Example: Mr. Appreciation has low basis stock that has appreciated by $200,000 as of December, 2012. He thinks he will need to liquidate his positions either this year or next. His $200,000 gain will generate $30,000 in federal taxes in 2012 (15% tax). If Mr. Appreciation waits until 2013, the tax rate may be 25% (or more due to the 2013 higher capital gain rate and 3.8 percent surcharge and itemized deduction limitations) with a tax of $50,000 in 2013. As a result, a sale in 2012 may save $20,000.
Note, however, that for an older taxpayer or one in ill-health, this strategy may not make sense since there would be no capital gains (because of the step up in basis rules) if the assets passed through his or her estate.
Planning Note: The wash sale rules do not apply when selling at a gain, so taxpayers can cash out their gains and then repurchase the securities immediately afterwards.
- Redeem U.S. Savings Bonds. Be aware that starting in 2013, a new 3.8 percent Medicare tax on unearned income, including interest, dividends and capital gains, will take effect. So cashing in these bonds may make sense in the proper situation. For more on this read 2013 Sneaky New Tax – Not Too Early to Plan for 3.8 % Medicare Tax on Investment Income.
- Complete Roth conversions. Taking into income the monies in IRA accounts in a year before your tax bracket is due to rise may make for some significant tax savings.
- Accelerate debt forgiveness income with your lender.
- Maximize retirement distributions. Remember the minimum required distributions (MRDs) are the amounts distributed each year to avoid the draconian 50% MRD penalty. However, taxpayers with IRAs can choose to take larger distributions this year to have such income taxed at a lower income tax rate than in 2013.
- Electing out or selling outstanding installment contracts. Disposing of your installment agreement may bring the deferred income into 2012 at a lower tax rate than anticipated in future years. It may be helpful to pay tax on the entire gain from an installment sale in 2012 by electing out of installment sale treatment under Section 453(d) of the Internal Revenue Code, rather than deferring tax on the gain to later years. Conversely, in certain situations installment sale treatment may be a better option since it allows for spreading of income over multiple years which may keep taxpayers below the modified adjusted gross income threshold.
- Accelerate billing and collections. If you report income on a cash basis method of accounting, immediately sending out bills to increase collections before the end of the year may result in significant tax savings.
- Take corporate liquidation distributions in 2012. Senior or retiring stockholders contemplating the redemption or sale of their shares of stock in their corporation can save considerable taxes by selling their shares in 2012.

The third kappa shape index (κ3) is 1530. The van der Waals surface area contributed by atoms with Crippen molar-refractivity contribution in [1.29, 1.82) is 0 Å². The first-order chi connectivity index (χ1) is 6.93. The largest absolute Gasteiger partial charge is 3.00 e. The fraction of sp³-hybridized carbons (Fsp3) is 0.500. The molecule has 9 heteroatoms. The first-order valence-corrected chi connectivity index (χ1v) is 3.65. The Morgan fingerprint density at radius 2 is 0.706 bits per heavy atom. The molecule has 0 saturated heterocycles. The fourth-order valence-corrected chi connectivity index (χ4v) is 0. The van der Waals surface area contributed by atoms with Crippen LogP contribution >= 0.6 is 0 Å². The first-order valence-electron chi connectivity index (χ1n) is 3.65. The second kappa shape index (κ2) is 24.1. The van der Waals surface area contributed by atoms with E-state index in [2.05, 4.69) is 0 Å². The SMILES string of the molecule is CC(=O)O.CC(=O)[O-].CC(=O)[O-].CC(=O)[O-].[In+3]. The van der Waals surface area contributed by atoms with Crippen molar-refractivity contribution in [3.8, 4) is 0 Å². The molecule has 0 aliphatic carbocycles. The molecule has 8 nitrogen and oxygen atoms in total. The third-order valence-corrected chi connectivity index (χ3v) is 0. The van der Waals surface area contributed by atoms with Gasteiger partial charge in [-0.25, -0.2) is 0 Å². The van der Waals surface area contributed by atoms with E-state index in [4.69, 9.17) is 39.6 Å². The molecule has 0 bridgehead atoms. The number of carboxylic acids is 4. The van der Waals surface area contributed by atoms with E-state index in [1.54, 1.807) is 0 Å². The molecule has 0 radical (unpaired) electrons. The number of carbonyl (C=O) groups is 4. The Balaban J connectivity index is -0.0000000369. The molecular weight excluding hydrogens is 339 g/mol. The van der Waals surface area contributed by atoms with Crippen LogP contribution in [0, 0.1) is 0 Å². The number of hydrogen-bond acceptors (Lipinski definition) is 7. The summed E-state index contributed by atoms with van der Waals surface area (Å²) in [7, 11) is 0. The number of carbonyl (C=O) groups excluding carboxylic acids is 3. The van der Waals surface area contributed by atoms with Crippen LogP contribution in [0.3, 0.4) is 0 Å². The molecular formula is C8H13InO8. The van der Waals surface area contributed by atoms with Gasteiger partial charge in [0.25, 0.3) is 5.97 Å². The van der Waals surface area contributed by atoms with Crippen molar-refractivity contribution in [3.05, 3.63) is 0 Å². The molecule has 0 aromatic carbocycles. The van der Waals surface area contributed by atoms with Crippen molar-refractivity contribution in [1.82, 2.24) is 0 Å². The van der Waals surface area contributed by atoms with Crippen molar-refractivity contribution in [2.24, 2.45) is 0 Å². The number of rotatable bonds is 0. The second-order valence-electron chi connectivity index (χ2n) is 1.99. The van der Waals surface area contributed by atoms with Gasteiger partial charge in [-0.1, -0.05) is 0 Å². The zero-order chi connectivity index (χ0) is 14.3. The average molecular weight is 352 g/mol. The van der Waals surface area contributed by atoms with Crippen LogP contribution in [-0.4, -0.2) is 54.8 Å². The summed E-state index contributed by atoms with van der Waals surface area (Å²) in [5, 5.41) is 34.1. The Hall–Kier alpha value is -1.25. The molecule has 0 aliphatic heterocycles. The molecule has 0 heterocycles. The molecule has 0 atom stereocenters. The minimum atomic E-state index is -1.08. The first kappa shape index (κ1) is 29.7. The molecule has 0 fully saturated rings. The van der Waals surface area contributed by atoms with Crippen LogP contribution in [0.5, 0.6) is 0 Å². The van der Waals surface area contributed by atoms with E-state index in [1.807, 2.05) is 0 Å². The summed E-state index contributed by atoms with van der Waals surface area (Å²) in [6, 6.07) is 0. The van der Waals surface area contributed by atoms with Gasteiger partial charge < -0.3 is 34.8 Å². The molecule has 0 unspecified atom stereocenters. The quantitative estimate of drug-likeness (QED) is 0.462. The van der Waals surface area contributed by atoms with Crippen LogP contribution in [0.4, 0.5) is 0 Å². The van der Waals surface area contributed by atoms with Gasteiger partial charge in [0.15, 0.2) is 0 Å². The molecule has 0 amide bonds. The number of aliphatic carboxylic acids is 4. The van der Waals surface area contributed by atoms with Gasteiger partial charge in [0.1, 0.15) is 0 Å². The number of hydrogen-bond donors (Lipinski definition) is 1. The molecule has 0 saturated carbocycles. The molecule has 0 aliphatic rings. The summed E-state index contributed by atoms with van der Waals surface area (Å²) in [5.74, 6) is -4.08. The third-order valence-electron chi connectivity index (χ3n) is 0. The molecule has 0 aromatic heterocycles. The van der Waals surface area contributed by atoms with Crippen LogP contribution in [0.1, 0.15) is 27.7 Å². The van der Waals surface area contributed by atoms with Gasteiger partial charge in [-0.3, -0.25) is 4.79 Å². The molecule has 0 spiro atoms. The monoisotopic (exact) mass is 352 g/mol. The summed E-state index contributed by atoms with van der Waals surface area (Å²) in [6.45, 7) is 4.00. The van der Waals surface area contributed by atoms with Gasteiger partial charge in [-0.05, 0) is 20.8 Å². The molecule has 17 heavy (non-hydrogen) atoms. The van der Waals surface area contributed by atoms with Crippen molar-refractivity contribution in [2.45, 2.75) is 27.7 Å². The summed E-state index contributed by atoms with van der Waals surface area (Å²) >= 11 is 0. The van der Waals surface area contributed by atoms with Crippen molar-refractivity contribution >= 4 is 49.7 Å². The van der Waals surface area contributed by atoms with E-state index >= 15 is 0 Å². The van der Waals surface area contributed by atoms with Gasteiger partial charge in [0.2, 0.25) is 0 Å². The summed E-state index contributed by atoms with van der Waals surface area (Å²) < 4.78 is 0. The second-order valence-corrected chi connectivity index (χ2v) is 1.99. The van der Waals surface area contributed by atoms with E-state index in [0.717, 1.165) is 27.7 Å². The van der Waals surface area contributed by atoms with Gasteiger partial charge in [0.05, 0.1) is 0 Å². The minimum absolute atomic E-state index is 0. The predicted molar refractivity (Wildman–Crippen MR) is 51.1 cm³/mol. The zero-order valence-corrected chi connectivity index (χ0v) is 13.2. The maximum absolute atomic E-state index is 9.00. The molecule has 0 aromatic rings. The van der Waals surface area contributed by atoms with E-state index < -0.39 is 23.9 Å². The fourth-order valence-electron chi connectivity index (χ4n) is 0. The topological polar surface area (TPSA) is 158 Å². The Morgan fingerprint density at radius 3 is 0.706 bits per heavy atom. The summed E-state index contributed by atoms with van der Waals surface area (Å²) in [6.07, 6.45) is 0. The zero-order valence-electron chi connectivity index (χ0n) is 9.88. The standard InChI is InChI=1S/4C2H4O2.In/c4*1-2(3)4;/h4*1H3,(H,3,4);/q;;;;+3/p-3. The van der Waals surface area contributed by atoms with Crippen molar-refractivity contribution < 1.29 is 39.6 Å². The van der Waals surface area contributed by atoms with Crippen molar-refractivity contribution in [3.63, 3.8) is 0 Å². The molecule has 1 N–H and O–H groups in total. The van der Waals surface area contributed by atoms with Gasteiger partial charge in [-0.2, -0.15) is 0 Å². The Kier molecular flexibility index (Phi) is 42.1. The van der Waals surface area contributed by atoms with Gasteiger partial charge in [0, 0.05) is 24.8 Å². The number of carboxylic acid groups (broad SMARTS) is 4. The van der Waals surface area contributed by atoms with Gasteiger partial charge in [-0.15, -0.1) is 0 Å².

Deductions and Tax Credit Deferrals:
- Bunch itemized deductions into 2013 and take the standard deduction into 2012. Note, however, the AGI limitation rises to 10% in 2013 from the current 7.5% (except for those over age 65), so this limitation may dictate the opposite strategy in certain taxpayer situations.
- Postpone paying certain tax-deductible bills until 2013.
- Pay last state estimated tax installment in 2013.
- Postpone economic performance until 2013 if you are an accrual basis taxpayer.
- Watch adjusted gross income (“AGI”) limitations on deductions/credits. For certain expenses such as elective surgery, dental work, eye exams, it would be better to have it done in the year that you are already above the applicable AGI threshold. However, it may be better to incur these expenses in 2012 where the applicable AGI limit (7.5%) is lower than the 2013 limit (10 % for those under 65). It all depends on the particular tax situation of each taxpayer.
- As mentioned above, watch the AMT. Missing the impact of the AMT can make certain year-end strategies counterproductive. For example, aligning certain income and deductions to cut regular tax liability may in fact increase AMT liability. It is very easy to have your tax planning backfire by missing the difference between the regular tax and AMT tax rules.
Example: Do not prepay state and local income taxes or property taxes if subject to the AMT. It will generate no income tax benefit.
- Watch net investment interest restrictions.
- Match passive activity income and losses.
- Purchase machinery and equipment before the end of 2012. The very generous current Section 179 deductions decline in 2013 to $25,000 and there is no 50% bonus depreciation in 2013.
Final Thoughts and Warnings:
Remember that these are some of the customary year-end income tax strategies and are not all-encompassing. Taxpayers must take into account slated tax law changes for next year and last-minute tax laws enacted before year-end. Accelerating tax payments must take into account the impact on cash flow and the present value of money. This is why it is essential to “run the numbers” to find the best steps to reduce the impact of these new tax laws.